4. Consistency: Consumers use a variety of channels to research brands and loyalty programmes, and as such consistency of message across all mediums of communication is a must—and not only to consumers but also to their own staff. For example, email or social offers should be visible to reservation agents or front of house staff so they can respond to questions or issues that may arise. Nothing frustrates consumers more than when they know more about what a brand is offering than its own employees.
Lessons from others
Clearly there is no one size that fits all for loyalty. This is especially true for travel programmes where consumers demand to be recognised as individuals, and not as a part of the masses. Here are two companies that rethought, refined and remade their loyalty programmes to stick.
Starwood Hotels & Resorts: Integration of small rewards to beef up guest experience
The resort chain wanted to know how to cater to their guests who drive the most revenues. With a little data mining, it unearthed the details of 2 per cent of its guests, who collectively drove 30 per cent of its profits. The hotel chain then launched a personal ambassador service to cater the needs and desires of these revenue-generating customers. The result: A double-digit jump in share from the test group compared to a control group, enough to roll it out across the top tier of its Starwood Preferred Guest loyalty programme in February 2012.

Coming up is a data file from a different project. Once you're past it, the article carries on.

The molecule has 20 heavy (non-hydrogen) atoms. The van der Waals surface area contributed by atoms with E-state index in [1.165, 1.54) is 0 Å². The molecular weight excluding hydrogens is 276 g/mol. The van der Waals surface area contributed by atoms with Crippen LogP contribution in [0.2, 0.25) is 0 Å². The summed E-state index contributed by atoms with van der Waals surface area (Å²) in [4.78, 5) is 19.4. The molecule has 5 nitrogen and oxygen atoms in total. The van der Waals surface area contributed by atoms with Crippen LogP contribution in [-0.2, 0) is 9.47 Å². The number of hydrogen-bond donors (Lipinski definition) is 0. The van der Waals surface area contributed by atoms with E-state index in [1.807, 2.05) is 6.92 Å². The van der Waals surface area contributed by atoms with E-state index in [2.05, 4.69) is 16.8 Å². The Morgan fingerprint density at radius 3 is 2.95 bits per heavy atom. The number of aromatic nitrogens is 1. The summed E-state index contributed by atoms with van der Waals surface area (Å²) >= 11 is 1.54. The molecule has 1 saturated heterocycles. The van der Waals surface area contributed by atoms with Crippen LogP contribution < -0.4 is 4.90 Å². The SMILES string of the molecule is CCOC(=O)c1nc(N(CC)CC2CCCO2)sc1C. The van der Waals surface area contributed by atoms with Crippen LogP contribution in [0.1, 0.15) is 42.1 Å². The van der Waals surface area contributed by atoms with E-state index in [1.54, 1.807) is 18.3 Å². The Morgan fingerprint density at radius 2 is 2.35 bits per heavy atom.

British Airways: Use insights from both online and offline data to surpass consumer service experience
The international airline giant wanted its first-class passengers to bask in unrivalled service. So it launched the “Know Me” programme that armed all first-class flight attendants with iPads. These allowed the attendants to scan the passenger list and search photos online to greet passengers by name as they boarded, while adding useful “extras” such as the customer’s favourite drink or other flight preferences, to make their experience truly personal. The programme also allowed any issues the customers faced to be jotted down, so that the next attendant from a different flight can acknowledge the issue and thank them for their continued business. A simple touch creates immediate satisfaction and loyalty.
The days of “good enough” loyalty programmes are long gone. As consumers look to reap the most value out of their brand relationships, loyalty programmes are at the forefront of a brand’s success. Building a successful programme that stands out from the crowd requires a brand to be relevant, ready, authentic and consistent.
Consumers like convenience, and with travel that is easy to define based on location and need. But to build a relationship that goes beyond price and convenience, a little bit of investment in time and effort to understand the customer can not only build remarkable brand experiences but also lead to life-long relationships. After all, it will be these relationships that will ultimately define tomorrow’s travel industry leaders.
Dominic Powers is executive vice president and managing director, International, with Epsilon